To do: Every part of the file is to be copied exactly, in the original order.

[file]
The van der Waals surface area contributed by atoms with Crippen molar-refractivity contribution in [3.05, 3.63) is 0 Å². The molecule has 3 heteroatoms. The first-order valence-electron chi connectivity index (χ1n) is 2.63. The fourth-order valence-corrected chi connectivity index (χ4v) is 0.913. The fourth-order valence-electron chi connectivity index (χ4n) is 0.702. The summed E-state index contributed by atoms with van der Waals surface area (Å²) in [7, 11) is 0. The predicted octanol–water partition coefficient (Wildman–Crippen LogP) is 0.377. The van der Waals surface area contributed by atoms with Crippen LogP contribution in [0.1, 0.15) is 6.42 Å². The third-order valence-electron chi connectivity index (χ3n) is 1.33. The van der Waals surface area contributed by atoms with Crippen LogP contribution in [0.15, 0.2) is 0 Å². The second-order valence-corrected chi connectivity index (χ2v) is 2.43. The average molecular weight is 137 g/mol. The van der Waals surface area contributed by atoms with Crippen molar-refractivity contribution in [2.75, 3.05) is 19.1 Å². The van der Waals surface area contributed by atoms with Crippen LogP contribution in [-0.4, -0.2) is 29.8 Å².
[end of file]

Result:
The van der Waals surface area contributed by atoms with Crippen molar-refractivity contribution in [3.05, 3.63) is 0 Å². The molecule has 3 heteroatoms. The first-order valence-electron chi connectivity index (χ1n) is 2.63. The fourth-order valence-corrected chi connectivity index (χ4v) is 0.913. The fourth-order valence-electron chi connectivity index (χ4n) is 0.702. The summed E-state index contributed by atoms with van der Waals surface area (Å²) in [7, 11) is 0. The predicted octanol–water partition coefficient (Wildman–Crippen LogP) is 0.377. The van der Waals surface area contributed by atoms with Crippen LogP contribution in [0.1, 0.15) is 6.42 Å². The third-order valence-electron chi connectivity index (χ3n) is 1.33. The van der Waals surface area contributed by atoms with Crippen LogP contribution in [0.15, 0.2) is 0 Å². The second-order valence-corrected chi connectivity index (χ2v) is 2.43. The average molecular weight is 137 g/mol. The van der Waals surface area contributed by atoms with Crippen molar-refractivity contribution in [2.75, 3.05) is 19.1 Å². The van der Waals surface area contributed by atoms with Crippen LogP contribution in [-0.4, -0.2) is 29.8 Å².